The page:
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Complete guide to plant-based foods
Unlock the benefits of plant-based foods and meat alternatives
The health-conscious revolution is here, and while you might have noticed yoga studios popping up in your town or daily meditation groups at the office, there’s another trend that’s flying under the radar: Americans are eating less meat. Nearly one in four cut back on meat in 2020, while plant-based food sales have grown 54% over the past three years to an all-time high of $7.4 billion.
Plant-based foods are the next big thing in the world of nutrition. But what is a plant-based diet? What foods can you eat? And how do they help your health?
What is a plant-based diet?
A plant-based diet, also called a plant-centered or plant-forward diet, focuses on foods that come from plants rather than animals. That means that your diet consists mostly of fruits and vegetables, legumes, beans, whole grains, nuts and seeds. Some people interpret the definition of a plant-based diet strictly, for example, vegans, who don’t eat any product that cores from animals, and vegetarians, who never eat animal protein.
You don’t have to cut out meat completely, especially if you’re considering a plant-based diet for beginners. If you eat mostly plant-based foods, you can also still occasionally eat eggs, dairy or meat. For example, pescatarians eat eggs, dairy and fish, but no other meat, while flexitarians may eat animal products once or twice a week, like meat with dinner or eggs with Sunday brunch. As a general rule, a diet made up of about 90%–100% plant-based foods fits the bill.
What foods do you eat on a plant-based diet?
Traditional plant-based foods include anything that grows in the ground. Modern diets can also include plant-based meat alternatives that are “grown” in a production facility. Here are some examples:
- Fruits: Citrus fruits, berries, apples, bananas, pomegranates, watermelon, pineapple, peaches; the skin of many fruits is also nutritious
- Vegetables: Tomatoes, mushrooms, peppers, celery; leafy green veggies like kale, broccoli, Brussels sprouts, collards and spinach; root vegetables like sweet potatoes, yucca, carrots, onions, beets, turnips and celery root
- Whole grains: Oats, brown rice, quinoa, whole wheat, bulgur, farro, millet
- Seeds, legumes and nuts: Flaxseed, chia seed, pumpkin seeds, sunflower seeds, beans, lentils, chickpeas, almonds, cashews, pecans and many other nuts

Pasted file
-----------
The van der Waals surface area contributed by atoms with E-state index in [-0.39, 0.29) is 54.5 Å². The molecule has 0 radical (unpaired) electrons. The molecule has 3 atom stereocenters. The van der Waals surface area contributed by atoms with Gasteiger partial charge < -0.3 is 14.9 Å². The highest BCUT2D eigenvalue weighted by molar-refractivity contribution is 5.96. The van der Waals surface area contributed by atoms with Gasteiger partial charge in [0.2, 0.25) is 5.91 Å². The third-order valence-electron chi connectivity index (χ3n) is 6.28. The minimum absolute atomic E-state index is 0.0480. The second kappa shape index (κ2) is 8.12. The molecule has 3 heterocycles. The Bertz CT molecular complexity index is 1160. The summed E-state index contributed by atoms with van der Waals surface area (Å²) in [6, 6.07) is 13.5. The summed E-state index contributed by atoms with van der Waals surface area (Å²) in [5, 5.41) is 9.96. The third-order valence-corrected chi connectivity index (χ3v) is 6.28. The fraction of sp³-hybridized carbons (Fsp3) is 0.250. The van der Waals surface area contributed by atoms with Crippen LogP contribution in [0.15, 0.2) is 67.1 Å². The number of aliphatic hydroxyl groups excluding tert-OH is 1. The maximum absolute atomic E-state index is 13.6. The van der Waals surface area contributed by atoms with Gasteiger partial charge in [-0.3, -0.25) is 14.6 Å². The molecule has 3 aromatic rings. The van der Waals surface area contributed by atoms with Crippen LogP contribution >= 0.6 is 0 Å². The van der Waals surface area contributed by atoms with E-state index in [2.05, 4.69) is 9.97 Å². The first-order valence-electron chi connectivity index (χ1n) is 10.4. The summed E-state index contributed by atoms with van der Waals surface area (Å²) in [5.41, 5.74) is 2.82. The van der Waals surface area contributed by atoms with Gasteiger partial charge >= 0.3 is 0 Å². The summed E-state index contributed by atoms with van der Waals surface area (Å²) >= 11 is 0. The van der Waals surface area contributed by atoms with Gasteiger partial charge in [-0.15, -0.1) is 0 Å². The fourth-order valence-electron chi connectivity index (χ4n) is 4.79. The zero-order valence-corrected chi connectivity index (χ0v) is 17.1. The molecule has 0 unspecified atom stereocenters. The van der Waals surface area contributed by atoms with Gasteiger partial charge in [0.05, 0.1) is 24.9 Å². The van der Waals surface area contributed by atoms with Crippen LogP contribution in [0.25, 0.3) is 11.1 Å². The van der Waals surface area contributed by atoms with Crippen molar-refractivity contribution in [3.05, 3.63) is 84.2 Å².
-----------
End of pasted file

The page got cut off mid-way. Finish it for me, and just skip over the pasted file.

- Plant-based milks: Soy milk, almond milk, oat milk, coconut milk
So can you eat bread on a plant-based diet? Technically, yes, but eat it in moderation and ensure it’s whole grain. Limit nuts, seeds and oils, as well as healthy fats and plant-based milks. These foods make an excellent breakfast or snack, but are calorie-dense.
The Mediterranean diet is one of the most well-known examples of plant-based foods. Its adherents eat mostly fruits, vegetables, whole grains and healthy fats like nuts, seeds and oils, plus the occasional seafood, poultry, cheese, yogurt or eggs. Tony himself follows an alkaline diet, which means eating foods with an alkaline pH rather than an acidic pH. Most meats and dairy are acidic, and while the alkaline diet doesn’t cut out these foods, it emphasizes leafy green veggies, legumes and healthy fats.
What about plant-based meat alternatives?
As companies figure out how to make plant-based meat alternatives tasty and healthy, their popularity is growing. Look at Beyond Meat, a company who has figured out a way to use an extruder to heat, cool and pressurize a mixture of proteins and various nutrients into a structure that replicates the fibrous texture of muscle. The firm’s flagship product, Beyond Chicken Strips, have been in markets since 2012, and the company released the Beyond Burger in 2016. This meat option has 20 grams of protein, lower fat and calories and no GMOs, soy or gluten. It also happens to taste just like the real deal.
Companies like Good Catch Foods and the Plant-Based Seafood Co. make – you guessed it – plant-based seafoods like shrimp, scallops and crab cakes, which are a great alternative to farm-raised fish. There are even plant-based eggs from JUST Egg. Want something minimally processed? Natural plant-based meat alternatives include jackfruit, tempeh, tofu and chickpeas.
Benefits of plant-based diets
Plant-based foods can help you lose weight, prevent and control chronic diseases, increase your energy levels and even help the environment.
- Weight loss: Can you lose weight on a plant-based diet? Absolutely. Many plant-based foods are high in fiber and low in calories, so you’ll feel more full after eating smaller portions.
- More energy: Because plant-based diets are high in fiber, your body digests them more slowly, helping regulate your blood sugar and energy levels.
- Chronic disease: The benefits of plant-based diets for heart disease and diabetes are well-studied, and they may also help with inflammation, arthritis, liver and kidney function and even certain types of cancer.
- Environmental benefits: Global consumption of animal protein has skyrocketed, and livestock use resources and produce greenhouse gases. The benefits of plant-based meat eliminate these concerns.
What about the negatives of a plant-based diet? When properly implemented, you’ll get all the nutrients, vitamins and minerals you need. However there is a risk that an unbalanced plant-based diet won’t provide enough protein or vitamin B12. If you’re starting a plant-based diet for beginners, it’s important to determine and fulfill your protein needs and look into supplements if needed.
Ultimately, what is a plant-based diet? It’s a way to take control of your health, achieve lasting weight loss and have more energy to go after your goals. Along with other biohacking strategies, like cryotherapy, red light therapy and compression, plant-based foods are part of a holistic plan for physical, mental and spiritual health.